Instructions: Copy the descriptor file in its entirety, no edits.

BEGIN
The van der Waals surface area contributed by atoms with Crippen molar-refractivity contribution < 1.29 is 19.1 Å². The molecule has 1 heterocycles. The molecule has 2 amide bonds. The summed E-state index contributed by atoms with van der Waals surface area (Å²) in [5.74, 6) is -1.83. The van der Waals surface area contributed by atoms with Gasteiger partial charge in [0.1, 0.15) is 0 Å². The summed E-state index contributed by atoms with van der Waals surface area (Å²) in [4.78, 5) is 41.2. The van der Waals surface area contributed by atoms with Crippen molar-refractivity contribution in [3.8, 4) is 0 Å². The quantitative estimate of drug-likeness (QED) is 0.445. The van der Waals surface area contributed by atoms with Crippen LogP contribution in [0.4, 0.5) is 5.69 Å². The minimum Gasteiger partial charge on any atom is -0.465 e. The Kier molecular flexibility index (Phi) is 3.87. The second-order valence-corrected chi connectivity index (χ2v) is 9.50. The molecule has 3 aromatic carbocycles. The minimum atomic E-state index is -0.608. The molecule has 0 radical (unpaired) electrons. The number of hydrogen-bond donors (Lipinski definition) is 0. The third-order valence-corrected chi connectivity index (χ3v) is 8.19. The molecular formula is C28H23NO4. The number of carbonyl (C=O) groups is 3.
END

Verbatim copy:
The van der Waals surface area contributed by atoms with Crippen molar-refractivity contribution < 1.29 is 19.1 Å². The molecule has 1 heterocycles. The molecule has 2 amide bonds. The summed E-state index contributed by atoms with van der Waals surface area (Å²) in [5.74, 6) is -1.83. The van der Waals surface area contributed by atoms with Gasteiger partial charge in [0.1, 0.15) is 0 Å². The summed E-state index contributed by atoms with van der Waals surface area (Å²) in [4.78, 5) is 41.2. The van der Waals surface area contributed by atoms with Crippen molar-refractivity contribution in [3.8, 4) is 0 Å². The quantitative estimate of drug-likeness (QED) is 0.445. The van der Waals surface area contributed by atoms with Crippen LogP contribution in [0.4, 0.5) is 5.69 Å². The minimum Gasteiger partial charge on any atom is -0.465 e. The Kier molecular flexibility index (Phi) is 3.87. The second-order valence-corrected chi connectivity index (χ2v) is 9.50. The molecule has 3 aromatic carbocycles. The minimum atomic E-state index is -0.608. The molecule has 0 radical (unpaired) electrons. The number of hydrogen-bond donors (Lipinski definition) is 0. The third-order valence-corrected chi connectivity index (χ3v) is 8.19. The molecular formula is C28H23NO4. The number of carbonyl (C=O) groups is 3.